3. Bills go pass heavy early
The Bills made a conscious decision to rely on their pass game from the outset of the game and stuck with it almost exclusively in the first half of their Week 14 matchup with Tampa Bay. That approach did not yield much in the way of points, as they managed just one drive that gained more than 25 yards in the first half, which produced a short field goal.
Buffalo called 20 pass plays, and it might have been more had Allen not taken off on three scrambles in the first half. There was one designed run call for him, and it accounted for the only run play through the first two quarters.
That combined with a defense that had trouble getting stops consistently put Buffalo in a 24-3 halftime hole.
They appeared to find a bit of rhythm offensively when they mixed in some run plays come the second half. Buffalo staged a nine-play 81-yard drive on their second possession in the third quarter. The drive began with a 29-yard run by Devin Singletary off the right side. Facing a 4th-and-1 four plays later, Spencer Brown flattened a pair of Bucs defenders giving Josh Allen enough room to convert on a four-yard carry.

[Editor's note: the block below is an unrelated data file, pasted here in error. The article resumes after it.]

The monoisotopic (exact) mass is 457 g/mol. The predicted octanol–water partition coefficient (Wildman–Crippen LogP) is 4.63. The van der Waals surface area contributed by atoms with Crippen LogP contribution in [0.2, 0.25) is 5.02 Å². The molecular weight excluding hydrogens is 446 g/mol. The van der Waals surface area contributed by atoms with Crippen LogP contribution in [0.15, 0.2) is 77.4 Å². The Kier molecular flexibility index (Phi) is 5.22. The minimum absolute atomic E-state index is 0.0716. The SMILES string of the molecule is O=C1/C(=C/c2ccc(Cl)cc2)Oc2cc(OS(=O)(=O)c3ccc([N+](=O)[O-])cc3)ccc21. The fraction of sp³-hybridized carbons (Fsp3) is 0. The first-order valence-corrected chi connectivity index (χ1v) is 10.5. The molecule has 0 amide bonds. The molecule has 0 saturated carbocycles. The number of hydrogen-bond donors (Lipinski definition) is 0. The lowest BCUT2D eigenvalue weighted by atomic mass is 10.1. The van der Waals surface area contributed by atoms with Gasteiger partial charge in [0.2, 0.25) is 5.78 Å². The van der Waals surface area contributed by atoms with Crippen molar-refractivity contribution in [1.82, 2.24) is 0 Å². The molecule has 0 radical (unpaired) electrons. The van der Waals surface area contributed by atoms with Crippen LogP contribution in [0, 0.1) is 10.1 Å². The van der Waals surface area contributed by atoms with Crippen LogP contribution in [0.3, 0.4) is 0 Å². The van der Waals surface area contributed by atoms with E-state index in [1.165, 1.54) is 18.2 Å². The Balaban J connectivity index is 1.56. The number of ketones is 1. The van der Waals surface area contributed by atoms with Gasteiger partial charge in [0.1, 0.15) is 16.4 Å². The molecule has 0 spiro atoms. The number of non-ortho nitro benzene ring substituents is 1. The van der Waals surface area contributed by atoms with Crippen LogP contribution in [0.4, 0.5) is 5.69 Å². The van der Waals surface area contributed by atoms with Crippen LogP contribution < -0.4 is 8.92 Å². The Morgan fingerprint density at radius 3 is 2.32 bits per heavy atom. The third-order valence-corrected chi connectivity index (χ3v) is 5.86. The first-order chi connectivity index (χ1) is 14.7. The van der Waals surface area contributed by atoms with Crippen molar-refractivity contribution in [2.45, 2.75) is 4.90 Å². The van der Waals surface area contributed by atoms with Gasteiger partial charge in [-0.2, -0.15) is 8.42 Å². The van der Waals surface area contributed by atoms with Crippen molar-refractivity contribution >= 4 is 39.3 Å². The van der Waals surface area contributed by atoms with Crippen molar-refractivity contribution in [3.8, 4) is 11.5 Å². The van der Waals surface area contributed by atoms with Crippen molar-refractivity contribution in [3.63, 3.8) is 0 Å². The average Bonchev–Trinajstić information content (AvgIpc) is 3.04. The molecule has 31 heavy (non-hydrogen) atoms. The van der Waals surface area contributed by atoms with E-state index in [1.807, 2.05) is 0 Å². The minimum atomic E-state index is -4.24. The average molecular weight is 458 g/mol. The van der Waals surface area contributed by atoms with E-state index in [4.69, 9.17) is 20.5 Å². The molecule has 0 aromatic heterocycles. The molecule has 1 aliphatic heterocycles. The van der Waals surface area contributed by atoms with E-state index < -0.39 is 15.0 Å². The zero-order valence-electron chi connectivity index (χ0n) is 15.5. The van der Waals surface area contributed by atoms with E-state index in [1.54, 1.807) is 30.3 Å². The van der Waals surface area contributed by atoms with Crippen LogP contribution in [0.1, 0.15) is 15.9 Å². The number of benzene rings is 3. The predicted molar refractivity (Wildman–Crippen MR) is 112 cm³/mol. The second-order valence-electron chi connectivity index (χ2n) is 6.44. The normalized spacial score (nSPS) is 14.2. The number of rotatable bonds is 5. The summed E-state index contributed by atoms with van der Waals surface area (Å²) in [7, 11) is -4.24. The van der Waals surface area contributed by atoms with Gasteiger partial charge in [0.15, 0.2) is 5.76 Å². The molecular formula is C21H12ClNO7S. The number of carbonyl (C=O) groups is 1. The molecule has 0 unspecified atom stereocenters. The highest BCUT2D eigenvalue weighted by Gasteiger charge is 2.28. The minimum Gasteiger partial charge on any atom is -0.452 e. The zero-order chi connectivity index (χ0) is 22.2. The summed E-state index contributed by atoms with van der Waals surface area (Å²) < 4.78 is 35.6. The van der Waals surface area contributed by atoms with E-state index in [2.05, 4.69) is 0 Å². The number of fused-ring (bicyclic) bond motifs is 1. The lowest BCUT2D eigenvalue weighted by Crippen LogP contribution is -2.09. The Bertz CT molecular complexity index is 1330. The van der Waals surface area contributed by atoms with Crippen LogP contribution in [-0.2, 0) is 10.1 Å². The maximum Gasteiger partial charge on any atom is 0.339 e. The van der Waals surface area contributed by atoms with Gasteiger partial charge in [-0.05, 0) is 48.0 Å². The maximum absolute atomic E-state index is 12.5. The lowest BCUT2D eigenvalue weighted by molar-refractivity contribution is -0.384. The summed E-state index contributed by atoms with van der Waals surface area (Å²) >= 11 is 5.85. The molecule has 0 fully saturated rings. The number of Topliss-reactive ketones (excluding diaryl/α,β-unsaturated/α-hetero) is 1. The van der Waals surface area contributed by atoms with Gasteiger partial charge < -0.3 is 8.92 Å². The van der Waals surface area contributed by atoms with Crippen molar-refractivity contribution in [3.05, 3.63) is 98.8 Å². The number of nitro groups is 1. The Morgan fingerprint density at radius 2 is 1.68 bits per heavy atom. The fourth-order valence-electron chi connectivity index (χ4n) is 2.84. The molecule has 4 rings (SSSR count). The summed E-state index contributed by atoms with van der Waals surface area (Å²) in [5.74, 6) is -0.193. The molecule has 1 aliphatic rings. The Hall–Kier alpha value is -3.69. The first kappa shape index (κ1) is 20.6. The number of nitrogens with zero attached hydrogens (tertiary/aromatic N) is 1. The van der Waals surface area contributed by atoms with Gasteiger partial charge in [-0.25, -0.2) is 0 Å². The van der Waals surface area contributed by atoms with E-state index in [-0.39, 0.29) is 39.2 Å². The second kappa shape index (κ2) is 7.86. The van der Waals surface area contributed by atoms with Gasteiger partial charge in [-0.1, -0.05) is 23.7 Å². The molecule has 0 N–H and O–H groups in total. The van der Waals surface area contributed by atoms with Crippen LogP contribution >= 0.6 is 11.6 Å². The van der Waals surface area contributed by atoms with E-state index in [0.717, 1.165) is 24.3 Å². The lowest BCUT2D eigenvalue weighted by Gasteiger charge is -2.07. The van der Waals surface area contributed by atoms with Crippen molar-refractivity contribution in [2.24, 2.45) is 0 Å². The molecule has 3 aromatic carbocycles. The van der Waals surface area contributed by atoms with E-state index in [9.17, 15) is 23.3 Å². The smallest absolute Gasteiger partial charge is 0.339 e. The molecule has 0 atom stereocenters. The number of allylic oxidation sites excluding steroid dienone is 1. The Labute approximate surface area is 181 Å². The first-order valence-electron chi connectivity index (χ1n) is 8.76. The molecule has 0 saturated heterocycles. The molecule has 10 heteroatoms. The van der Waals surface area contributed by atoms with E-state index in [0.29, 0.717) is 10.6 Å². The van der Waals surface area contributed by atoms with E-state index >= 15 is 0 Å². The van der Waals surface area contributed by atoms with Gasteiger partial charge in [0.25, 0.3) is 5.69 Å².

After a swing pass to Singletary picked up 10 yards to bring them to the Tampa 18 for a 3rd-and-2, Allen took a read option keeper in for an 18-yard scoring run.
"We wanted to get a little creative in the run game and when you have designed quarterback runs you get an extra blocker," said Allen. "That's a tough fit for the defense sometimes. Whether we do that moving forward is not up to me. But again, I just want to do whatever I can to help this team win football games."
Allen liked Singletary's second-half effort, with his 29-yard run in the third quarter that jump started their first touchdown drive. He also had six receptions for 37 yards as he often served as a safety valve for Allen when he was under duress in the pocket and couldn't escape.
With Zack Moss a healthy inactive, Singletary contributed 89 total yards from scrimmage, good for second-most behind Allen.
"When he had options to run the ball he ran it well," said Allen of Singletary. "He made some good plays in the passing game too and we're going to need more of that moving forward."
By game's end it was still largely a passing effort, due in large part to the 21-point halftime deficit. Buffalo had 54 pass attempts to 19 total runs with many of Allen's carries coming on scrambles, but there was enough of a mix for coach McDermott.
"I think we found a rhythm offensively in the second half," said McDermott. "Real proud of what Coach (Brian) Daboll did and the offensive staff there. We were mixing it up awfully well, I thought, in that second half."